Chinese overseas trade and investment in Africa

19 Apr

China has been investing large amounts of its vast foreign exchange reserves in overseas projects in recent years. While this investment has been mostly in the United States and Europe, since the year 2000 we have seen a rapid increase in Chinese trade and investment in developing nations, such as those in Africa. Chinese investment in African countries is driven by its low wage rates caused by under-development and its wealth of natural resources and energy. China sees Africa as an expanding market for Chinese goods and has moved some of its manufacturing into African countries such as South Africa, Nigeria and Algeria in order to reduce costs. Many Chinese State Owned Enterprises have been making large investments into Africa, some of which China National Offshore Oil Company (CNOOC), China National Petroleum Corporation (CNPC) and China Petroleum & Chemical Corporation (Sinopec). Such investment not only offers many benefits to the Chinese economy but it has helped improve the economic development of Africa.

Trade and economic cooperation between China and Africa increased significantly between the year 2000 and 2009; yearly statistics show that bilateral trade rose from 10.6 billion to 91.07 billion USD, while China’s investment in Africa increased from 220 million USD to 1.44 billion USD. China used a number of methods in order to facilitate this increase in trade with Africa, such as the removal of tariffs on products exported from the least developed African countries, which helped them achieve steady economic growth. It wasn’t only the level of investment that rose; there was also an increase in China’s assistance to Africa, focusing on social welfare and poverty alleviation, healthcare, education and training, and infrastructure. What’s more they launched trade missions to help increase the continents exports to China and developed training programs for African inspection. As a result of these efforts from China, Africa experienced sustained economic growth and an improved investment environment and China is now one of Africa’s most important trade and economic partners.

Many western governments have expressed concern that China is investing too much in Africa and some commentators have even used the term ‘colonialism’, claiming that Beijing is depleting away resources to drive its own economic growth without offering anything in return. In response to this allegation the People’s Daily newspaper said, “Beijing focused on helping build the continent’s productive capacity by improving its infrastructure and boosting the manufacturing sector, rather than involving the so-called “resource-grabbing practice”. However there is evidence that suggests that China has only brought benefits to Africa. President Hu Jintao revealed that China has built over 100 schools, 30 hospitals and 30 anti-malaria centres in Africa; it has trained close to 40,000 African personnel and provided over 20,000 government scholarships, as well as meeting the promise of providing $15bn of preferential lending to Africa. In fact China has always adhered to its principle of equality and mutual trust and trade and economic cooperation between the two has not only played a significant role in promoting their respective progress, but has also helped to draw global attention and support to Africa’s development. It is for this reason that many Chinese officials put the allegations from the West down to a fear that China is building better relationships with the continent than the West has done and undermining Western influence in Africa.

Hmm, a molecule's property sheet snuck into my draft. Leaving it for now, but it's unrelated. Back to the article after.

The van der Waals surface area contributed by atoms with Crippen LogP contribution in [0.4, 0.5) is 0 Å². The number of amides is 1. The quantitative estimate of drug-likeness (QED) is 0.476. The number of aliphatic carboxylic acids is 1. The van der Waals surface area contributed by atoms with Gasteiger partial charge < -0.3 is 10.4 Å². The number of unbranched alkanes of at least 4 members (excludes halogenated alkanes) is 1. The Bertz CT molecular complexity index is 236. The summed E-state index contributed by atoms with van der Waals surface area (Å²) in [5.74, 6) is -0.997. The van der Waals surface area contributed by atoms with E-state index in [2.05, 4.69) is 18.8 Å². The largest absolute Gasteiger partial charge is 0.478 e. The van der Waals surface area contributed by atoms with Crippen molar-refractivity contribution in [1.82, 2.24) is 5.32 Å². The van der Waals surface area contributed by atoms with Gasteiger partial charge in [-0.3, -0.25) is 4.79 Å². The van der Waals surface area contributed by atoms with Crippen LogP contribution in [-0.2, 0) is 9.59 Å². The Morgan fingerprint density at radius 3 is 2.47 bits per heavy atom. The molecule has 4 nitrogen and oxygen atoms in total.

One Response to “Chinese overseas trade and investment in Africa”

  1. lo2g11 April 21, 2013 at 9:12 pm #

    There has been increasing discussion concerning a new scramble for Africa, with the scope of globalisation increasing; countries other than those deemed to be in the West are benefiting from the natural resources found in many African countries. China is an example within the commerce of oil in several countries in Africa such as Sudan, Nigeria and Angola (Yates, 2012).
    Dr Yeh article talks of Chinese aid, trade and investments in Latin American countries, which are considered by some to be in America’s back yard. An argument can be made that China’s aid is driven by self-interest and can highlight their involvement in the current scramble for Africa. Or perhaps rather than this being illustrative of the fact that their following the lead of the West: colonisations as the above piece suggests. It could be argued that China’s actions are merely a consequence of globalisation, and the fragile state of many African’s governments and economies, can be deemed as a permit for some of the things that China has been accused of.


    Guerrero, D. C. and Manji, F. China’s New Role in Africa and the South: A search for a new perspective

    Yates, D. A. (2012) Public Policy and Politics: Scramble for African Oil: Oppression, Corruption and War for Control of Africa’s Natural Resources. Pluto Press

    Yeh, H (2008) China’s growing foreign aid to Latin America and its implications. Journal of Asia-Pacific Studies, 1, (6), 1-36.

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